What is Jatoba Wood?


Jatoba, also known in the United States as Brazilian Cherry, is the wood of the Jatoba tree, "Hymenaea courbaril." Jatoba is a large crown tree native to the Amazon rain forest and tropical regions of Central America. Jatoba's resistance to termites makes it useful for flooring, furniture and cabinetry in its native range. In the United States, Jatoba is used as a veneer and in cabinetry, and is one of several species of exotic wood used for hardwood floors.


  • Jatoba's common name, Brazilian cherry, arises from its color. The wood ranges through shades of red from salmon to burgundy, accompanied by streaks of dark brown. Colors vary widely from board to board and darken as the lumber dries. When dry, the lumber polishes to a characteristic golden sheen. The grain typically has an interlocking pattern with a medium to coarse texture. The wood is dense and hard, with moderate porosity.


  • Jatoba is dense, with a weight of 56 pounds per cubic foot. It is also quite strong and hard, with a Janka hardness rating of 2820, third only to ebony and Brazilian walnut. The wood's toughness requires carpenters and woodworkers to use special techniques for working and fastening. Jatoba has high resistance to wear and abrasion, and high resistance to insect infestation. Both hardness and insect resistance diminish with increasing proportion of light pink or grayish sapwood.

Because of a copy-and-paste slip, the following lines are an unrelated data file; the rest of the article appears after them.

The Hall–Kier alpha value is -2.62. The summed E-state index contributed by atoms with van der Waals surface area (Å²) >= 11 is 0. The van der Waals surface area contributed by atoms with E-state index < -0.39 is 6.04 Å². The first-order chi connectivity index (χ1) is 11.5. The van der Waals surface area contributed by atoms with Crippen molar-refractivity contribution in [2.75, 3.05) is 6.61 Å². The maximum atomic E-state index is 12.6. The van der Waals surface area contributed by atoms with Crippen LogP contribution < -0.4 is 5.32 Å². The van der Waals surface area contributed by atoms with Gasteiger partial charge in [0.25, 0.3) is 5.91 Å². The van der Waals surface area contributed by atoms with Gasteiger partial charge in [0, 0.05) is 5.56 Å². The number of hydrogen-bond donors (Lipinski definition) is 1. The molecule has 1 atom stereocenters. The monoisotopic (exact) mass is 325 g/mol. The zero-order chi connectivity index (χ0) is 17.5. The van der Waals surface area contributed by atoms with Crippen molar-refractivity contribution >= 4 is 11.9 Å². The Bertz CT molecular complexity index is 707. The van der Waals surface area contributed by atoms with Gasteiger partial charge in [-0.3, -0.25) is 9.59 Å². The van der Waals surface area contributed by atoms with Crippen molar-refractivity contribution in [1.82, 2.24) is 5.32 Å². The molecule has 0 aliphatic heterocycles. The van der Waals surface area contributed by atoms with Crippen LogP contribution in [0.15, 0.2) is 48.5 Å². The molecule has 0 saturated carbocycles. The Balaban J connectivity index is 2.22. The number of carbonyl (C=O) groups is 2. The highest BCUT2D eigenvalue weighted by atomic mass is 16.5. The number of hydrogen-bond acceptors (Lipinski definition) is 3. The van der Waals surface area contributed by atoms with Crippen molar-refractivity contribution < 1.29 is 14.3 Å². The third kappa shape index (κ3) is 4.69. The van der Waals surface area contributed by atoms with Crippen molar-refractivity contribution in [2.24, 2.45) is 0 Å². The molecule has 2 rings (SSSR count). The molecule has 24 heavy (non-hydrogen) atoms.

• Although the wood holds screws well, it readily splits when nailed. Carpenters usually predrill nail holes when this method is used for fastening. The wood glues moderately well when fully dry and accepts stains. A glue rated for oily wood is preferable. Jatoba's hardness requires sharp tools, especially carbide-tipped, for cutting, turning and drilling; the interlocking grain makes planing and sanding difficult. Despite its density and hardness, steam bending techniques work well with the wood. This property makes Jatoba a good choice for curved and circular pieces.


  • Most Jatoba imported to the United States is destined for use as hardwood floors and stair treads. Smaller lots of Jatoba sold for other uses are likely to end up in furniture, cabinets and small projects, where the wood's striking color and luster are used for accent pieces. Where it is more readily available, Jatoba is found in applications requiring hard, durable wood. This includes tool handles, sporting goods and wooden cogs and wheels.

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